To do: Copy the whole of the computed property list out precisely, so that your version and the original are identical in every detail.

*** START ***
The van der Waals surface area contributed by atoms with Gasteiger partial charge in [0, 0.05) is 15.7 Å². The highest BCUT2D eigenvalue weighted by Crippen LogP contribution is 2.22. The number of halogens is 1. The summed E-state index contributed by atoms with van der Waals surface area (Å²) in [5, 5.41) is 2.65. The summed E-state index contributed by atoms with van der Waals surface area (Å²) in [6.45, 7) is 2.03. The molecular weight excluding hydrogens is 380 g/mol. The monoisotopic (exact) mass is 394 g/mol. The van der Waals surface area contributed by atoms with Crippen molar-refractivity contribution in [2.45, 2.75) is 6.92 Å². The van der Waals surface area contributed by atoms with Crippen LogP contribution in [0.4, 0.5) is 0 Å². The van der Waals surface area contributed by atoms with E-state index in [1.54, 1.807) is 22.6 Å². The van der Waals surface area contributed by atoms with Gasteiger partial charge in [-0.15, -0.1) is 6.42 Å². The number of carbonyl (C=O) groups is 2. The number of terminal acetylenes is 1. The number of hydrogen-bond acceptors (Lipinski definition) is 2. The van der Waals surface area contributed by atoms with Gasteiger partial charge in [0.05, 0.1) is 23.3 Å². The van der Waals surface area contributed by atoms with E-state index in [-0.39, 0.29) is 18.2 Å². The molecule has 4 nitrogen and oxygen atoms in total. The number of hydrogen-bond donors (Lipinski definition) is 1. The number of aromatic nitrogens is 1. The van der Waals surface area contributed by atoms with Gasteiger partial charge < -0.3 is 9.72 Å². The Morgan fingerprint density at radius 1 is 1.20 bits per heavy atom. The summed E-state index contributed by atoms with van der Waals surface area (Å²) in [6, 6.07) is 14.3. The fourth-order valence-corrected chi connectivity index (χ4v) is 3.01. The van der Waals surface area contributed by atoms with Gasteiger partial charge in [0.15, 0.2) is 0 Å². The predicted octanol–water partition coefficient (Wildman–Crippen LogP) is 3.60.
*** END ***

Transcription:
The van der Waals surface area contributed by atoms with Gasteiger partial charge in [0, 0.05) is 15.7 Å². The highest BCUT2D eigenvalue weighted by Crippen LogP contribution is 2.22. The number of halogens is 1. The summed E-state index contributed by atoms with van der Waals surface area (Å²) in [5, 5.41) is 2.65. The summed E-state index contributed by atoms with van der Waals surface area (Å²) in [6.45, 7) is 2.03. The molecular weight excluding hydrogens is 380 g/mol. The monoisotopic (exact) mass is 394 g/mol. The van der Waals surface area contributed by atoms with Crippen molar-refractivity contribution in [2.45, 2.75) is 6.92 Å². The van der Waals surface area contributed by atoms with Crippen LogP contribution in [0.4, 0.5) is 0 Å². The van der Waals surface area contributed by atoms with E-state index in [1.54, 1.807) is 22.6 Å². The van der Waals surface area contributed by atoms with Gasteiger partial charge in [-0.15, -0.1) is 6.42 Å². The number of carbonyl (C=O) groups is 2. The number of terminal acetylenes is 1. The number of hydrogen-bond acceptors (Lipinski definition) is 2. The van der Waals surface area contributed by atoms with Gasteiger partial charge in [0.05, 0.1) is 23.3 Å². The van der Waals surface area contributed by atoms with E-state index in [-0.39, 0.29) is 18.2 Å². The molecule has 4 nitrogen and oxygen atoms in total. The number of hydrogen-bond donors (Lipinski definition) is 1. The number of aromatic nitrogens is 1. The van der Waals surface area contributed by atoms with Gasteiger partial charge < -0.3 is 9.72 Å². The Morgan fingerprint density at radius 1 is 1.20 bits per heavy atom. The summed E-state index contributed by atoms with van der Waals surface area (Å²) in [6, 6.07) is 14.3. The fourth-order valence-corrected chi connectivity index (χ4v) is 3.01. The van der Waals surface area contributed by atoms with Gasteiger partial charge in [0.15, 0.2) is 0 Å². The predicted octanol–water partition coefficient (Wildman–Crippen LogP) is 3.60.